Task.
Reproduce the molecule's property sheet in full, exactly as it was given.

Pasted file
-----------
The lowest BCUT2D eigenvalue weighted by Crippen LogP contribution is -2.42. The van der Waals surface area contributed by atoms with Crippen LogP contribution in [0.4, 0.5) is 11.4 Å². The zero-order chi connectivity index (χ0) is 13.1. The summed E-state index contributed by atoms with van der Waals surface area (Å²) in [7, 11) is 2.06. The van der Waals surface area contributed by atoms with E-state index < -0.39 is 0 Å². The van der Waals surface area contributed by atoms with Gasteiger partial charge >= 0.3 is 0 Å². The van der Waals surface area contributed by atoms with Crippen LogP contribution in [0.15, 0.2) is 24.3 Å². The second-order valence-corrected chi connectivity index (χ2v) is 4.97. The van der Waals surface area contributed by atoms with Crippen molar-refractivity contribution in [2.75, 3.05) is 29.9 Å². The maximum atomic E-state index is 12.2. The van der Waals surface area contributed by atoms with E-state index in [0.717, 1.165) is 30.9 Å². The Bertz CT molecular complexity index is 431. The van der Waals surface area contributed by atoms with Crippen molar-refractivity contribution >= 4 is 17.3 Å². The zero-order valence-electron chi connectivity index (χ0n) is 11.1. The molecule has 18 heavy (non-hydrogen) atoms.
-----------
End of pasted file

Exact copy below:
The lowest BCUT2D eigenvalue weighted by Crippen LogP contribution is -2.42. The van der Waals surface area contributed by atoms with Crippen LogP contribution in [0.4, 0.5) is 11.4 Å². The zero-order chi connectivity index (χ0) is 13.1. The summed E-state index contributed by atoms with van der Waals surface area (Å²) in [7, 11) is 2.06. The van der Waals surface area contributed by atoms with E-state index < -0.39 is 0 Å². The van der Waals surface area contributed by atoms with Gasteiger partial charge >= 0.3 is 0 Å². The van der Waals surface area contributed by atoms with Crippen LogP contribution in [0.15, 0.2) is 24.3 Å². The second-order valence-corrected chi connectivity index (χ2v) is 4.97. The van der Waals surface area contributed by atoms with Crippen molar-refractivity contribution in [2.75, 3.05) is 29.9 Å². The maximum atomic E-state index is 12.2. The van der Waals surface area contributed by atoms with E-state index in [0.717, 1.165) is 30.9 Å². The Bertz CT molecular complexity index is 431. The van der Waals surface area contributed by atoms with Crippen molar-refractivity contribution >= 4 is 17.3 Å². The zero-order valence-electron chi connectivity index (χ0n) is 11.1. The molecule has 18 heavy (non-hydrogen) atoms.